Session Description: From watching television shows and movies to their experiences in college classes themselves, students recurrently encounter stereotypes that, more often than not, convey a relatively narrow view of who participates in our fields of study. We might wonder, then; what are the impacts of these messages on students and what, if anything, might faculty do in response to this messaging? In this interactive workshop, attendees will reflect on the impacts of stereotypes in their fields, examine Scientist Spotlight homework assignments as an intervention to shift students' stereotypes, and consider implementation strategies for spotlight-type assignments in a wide array of course types and subject areas.

Workshop Materials/Resources

David Voorhees has been offering students to make their own videos on counter-stereotypical scientists for extra creditPreview the document.  He has accumulated over a dozen of these student-made videos on his YouTube Channel. (Links to an external site.)  

Session B: Bandwidth Recovery: Helping Students Reclaim Cognitive Resources Lost to Poverty, Racism, and other “Differentisms”


  • Dr. Cia Verschelden, Vice President, Academic and Student Affairs, Malcolm X College

Session Description: The cognitive resources for learning of many of our students have been and are being diminished by the negative effects of persistent economic insecurity and discrimination and hostility against non-majority groups based on race, ethnicity, national origin, sexual orientation or gender identity, and other aspects of difference. One of the most powerful bandwidth stealers is uncertainty. In the recent public health crisis of COVID-19, our students– and our instructors– existed in a situation where uncertainty was the only constant. Uncertainty depleted bandwidth, distracting all of us and threatening our ability to concentrate our cognitive resources on school and work. We have learned a great deal from the crisis, and we can continue to implement strategies and interventions– in and outside the classroom-- to decrease uncertainty and regain the cognitive capacity to be successful in college.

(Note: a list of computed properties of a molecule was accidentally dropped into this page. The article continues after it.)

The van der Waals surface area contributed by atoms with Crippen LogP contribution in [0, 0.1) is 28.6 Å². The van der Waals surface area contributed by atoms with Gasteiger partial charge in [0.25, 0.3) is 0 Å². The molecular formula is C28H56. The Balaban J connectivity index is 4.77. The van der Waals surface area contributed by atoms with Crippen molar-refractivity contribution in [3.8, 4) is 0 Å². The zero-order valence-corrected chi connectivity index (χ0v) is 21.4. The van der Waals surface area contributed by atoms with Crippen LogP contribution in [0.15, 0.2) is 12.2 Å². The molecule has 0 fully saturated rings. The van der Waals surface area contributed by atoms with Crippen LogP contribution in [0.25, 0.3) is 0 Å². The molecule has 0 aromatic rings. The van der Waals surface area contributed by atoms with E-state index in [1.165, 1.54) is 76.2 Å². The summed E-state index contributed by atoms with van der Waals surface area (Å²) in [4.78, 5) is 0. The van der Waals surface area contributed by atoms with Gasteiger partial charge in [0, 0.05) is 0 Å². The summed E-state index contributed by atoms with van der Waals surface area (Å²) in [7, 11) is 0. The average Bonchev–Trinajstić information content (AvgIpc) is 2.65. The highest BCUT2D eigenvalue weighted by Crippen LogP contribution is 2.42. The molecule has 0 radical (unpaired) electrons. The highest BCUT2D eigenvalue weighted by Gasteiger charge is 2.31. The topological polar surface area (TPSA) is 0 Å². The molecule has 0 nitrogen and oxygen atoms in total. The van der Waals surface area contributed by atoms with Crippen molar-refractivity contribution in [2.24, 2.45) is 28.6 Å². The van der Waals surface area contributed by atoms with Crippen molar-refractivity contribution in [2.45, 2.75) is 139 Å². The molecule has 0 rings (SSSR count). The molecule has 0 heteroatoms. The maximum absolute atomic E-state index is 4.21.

Session Handouts:

Powerpoint from the workshop (Canvas)

  1. handout 1 - additional resources (Canvas)
  2. handout 2 - microaggressions examples (Canvas)
  3. handout 3 - Adverse Childhood Experiences(Canvas)
  4. handout 4 - Funds of Knowledge (Canvas)
  5. handout 5 - personal values (Canvas)
  6. handout 6 - connecting the known to the unknown (Canvas)
  7. handout 7 - mindset (Canvas)
  8. handout 8 - high-hope syllabus (Canvas)

General Session: Faculty and Student Health and Safety On-Campus


  • Sara Gregory, Adjunct Faculty - Communications, Humanities and Arts
  • Bernard Little, Dean for Students
  • Amy Powers, Professor of History
  • David Voorhees, Professor of Earth Science and Geology

Session Description: Based on current numbers, approximately 38% of our fall section will be delivered Face-to-face, Flex, or Hybrid. These three delivery modes all have face-to-face, on-campus components. In this session, we will share a sample communication plan for faculty to use on the first day of class that addresses classroom and building (hallways, bathrooms, etc.) logistics, cooperative cleaning, reporting expectations, potential modality change, etc. Bernard Little, Dean for Students, will share the student conduct procedures related to face mask compliance and students presenting symptoms of illness in class. We will review two COVID-19 positive scenarios and talk through the steps and responsibilities of faculty and students. Finally, we will discuss how we can support one another. While not all faculty will be on-campus this fall, we think it is important for all to be aware of the protocols in place so that all faculty members can best support each other and their students.

General Session Faculty and Student Health and Safety on Campus Slide Show (Canvas)